Solved

Run-time 91 error, not sure why

Posted on 2016-11-10
3
68 Views
Last Modified: 2016-11-10
Hi everyone.  I'm trying to change the formatting of a MS Excel spreadsheet via MS Access using VBA, but I'm running into an error every other time the code runs.  When I run the code the first time it works fine, but if I try a second time I get "Run-time error '91': Object variable or With block variable not set"

The code I'm using is below.  All the variables here appear to be named and defined properly so I'm not sure why this is happening:

Sub FormatSheets()

Dim xl As Object
Dim xlWkbk As Object
Dim xlsheet As Object

Set xl = Excel.Application
Set xlWkbk = xl.ActiveWorkbook
Set xlsheet = xlWkbk.Sheets("Sheet1")

With xlsheet
    xlsheet.Name = "rename"
End With

Set xl = Nothing
Set xlWkbk = Nothing
Set xlsheet = Nothing

End Sub

When I try debugging, it tells me the error lies on line "Set xlsheet = xlWkbk.Sheets("Sheet1")"  Does anyone have any guess as to what the problem is here?

Thanks in advance for your help!
0
Comment
Question by:D.J. Johnston
[X]
Welcome to Experts Exchange

Add your voice to the tech community where 5M+ people just like you are talking about what matters.

  • Help others & share knowledge
  • Earn cash & points
  • Learn & ask questions
  • 2
3 Comments
 
LVL 48

Accepted Solution

by:
Dale Fye (Access MVP) earned 500 total points
ID: 41882751
Excel is very particular about the way things get opened and closed. You need to close the objects in the reverse order of the way you opened them.  When you set the XL object, you should use the GetObject method to set a reference to an open Excel instance.  If Excel is not open, then you will get an error #429, which will take you to the error handler where you open Excel and then open the workbook with the name you passed into the procedure.  The error handler then returns control to the subsequent line which sets xlWkbk to the Active workbook.  Somewhere in there, you need to set the visible properly of the XL object to True, if you want to see the workbook you are working in.

Sub FormatSheets(FileName as string)

Dim xl As Object
Dim xlWkbk As Object
Dim xlsheet As Object

    On Error Goto ProcError

    Set xl = GetObject(, "Excel.Application")
    Set xlWkbk = xl.ActiveWorkbook
    Set xlsheet = xlWkbk.Sheets("Sheet1")

    With xlsheet
        xlsheet.Name = "rename"
    End With

ProcExit:
    On Error resume next
    Set xlsheet = Nothing
    Set xlWkbk = Nothing
    Set xl = Nothing
    Exit Sub

ProcError:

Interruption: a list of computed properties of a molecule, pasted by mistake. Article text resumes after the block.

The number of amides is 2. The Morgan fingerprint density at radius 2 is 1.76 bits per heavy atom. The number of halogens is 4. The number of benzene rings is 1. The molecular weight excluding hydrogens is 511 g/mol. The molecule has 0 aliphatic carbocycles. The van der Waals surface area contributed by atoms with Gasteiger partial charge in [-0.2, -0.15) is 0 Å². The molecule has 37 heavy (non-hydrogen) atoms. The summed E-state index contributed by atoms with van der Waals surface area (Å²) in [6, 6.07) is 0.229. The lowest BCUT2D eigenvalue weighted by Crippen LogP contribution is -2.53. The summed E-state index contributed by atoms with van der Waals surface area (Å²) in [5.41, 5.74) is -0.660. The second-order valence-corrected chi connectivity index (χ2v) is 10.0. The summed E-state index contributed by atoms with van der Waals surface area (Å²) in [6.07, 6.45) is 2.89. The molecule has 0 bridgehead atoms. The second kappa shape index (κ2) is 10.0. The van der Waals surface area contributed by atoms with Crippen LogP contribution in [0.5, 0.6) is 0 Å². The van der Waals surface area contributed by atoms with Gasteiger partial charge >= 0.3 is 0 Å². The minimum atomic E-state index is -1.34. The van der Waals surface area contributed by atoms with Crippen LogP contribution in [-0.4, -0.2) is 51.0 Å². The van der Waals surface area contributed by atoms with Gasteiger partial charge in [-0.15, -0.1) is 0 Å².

If err.number = 429 then
        Set xl = CreateObject("Excel.Application")
        xl.visible = true
        Set xlWkbk = xl.openWorkbook(FileName)
        Resume Next
    Else
        msgbox err.number & vbcrlf & err.description
        debug.print err.number, err.description
        resume ProcExit
    end if

End Sub

Open in new window

1
 

Author Closing Comment

by:D.J. Johnston
ID: 41882773
Thanks!  Changed the line for setting xl to xl = GetObject(, "excel.application") and changed the order in which the variables were closed.  Both of these items combined solved the problem.  

As for the ProcError coding that you suggested, it may not be necessary in my case.  Before I run this code, I have an initial piece of code in a separate module that opens excel, makes it visible, and transfers in my data.  That initial code then calls this code to run the formatting in my spreadsheet; therefore, excel will always already be open when this code is running.  

Either way, the process error coding is good information to have for the future.  Thanks again for your help!
0
 
LVL 48

Expert Comment

by:Dale Fye (Access MVP)
ID: 41882781
glad I could help
0

Featured Post

U.S. Department of Agriculture and Acronis Access

With the new era of mobile computing, smartphones and tablets, wireless communications and cloud services, the USDA sought to take advantage of a mobilized workforce and the blurring lines between personal and corporate computing resources.

Question has a verified solution.

If you are experiencing a similar issue, please ask a related question

How to get Spreadsheet Compare 2016 working with the 64 bit version of Office 2016
In earlier versions of Windows (XP and before), you could drag a database to the taskbar, where it would appear as a taskbar icon to open that database.  This article shows how to recreate this functionality in Windows 7 through 10.
This Micro Tutorial will demonstrate in Microsoft Excel how to add style and sexy appeal to horizontal bar charts.
Excel styles will make formatting consistent and let you apply and change formatting faster. In this tutorial, you'll learn how to use Excel's built-in styles, how to modify styles, and how to create your own. You'll also learn how to use your custo…

691 members asked questions and received personalized solutions in the past 7 days.

Join the community of 500,000 technology professionals and ask your questions.

Join & Ask a Question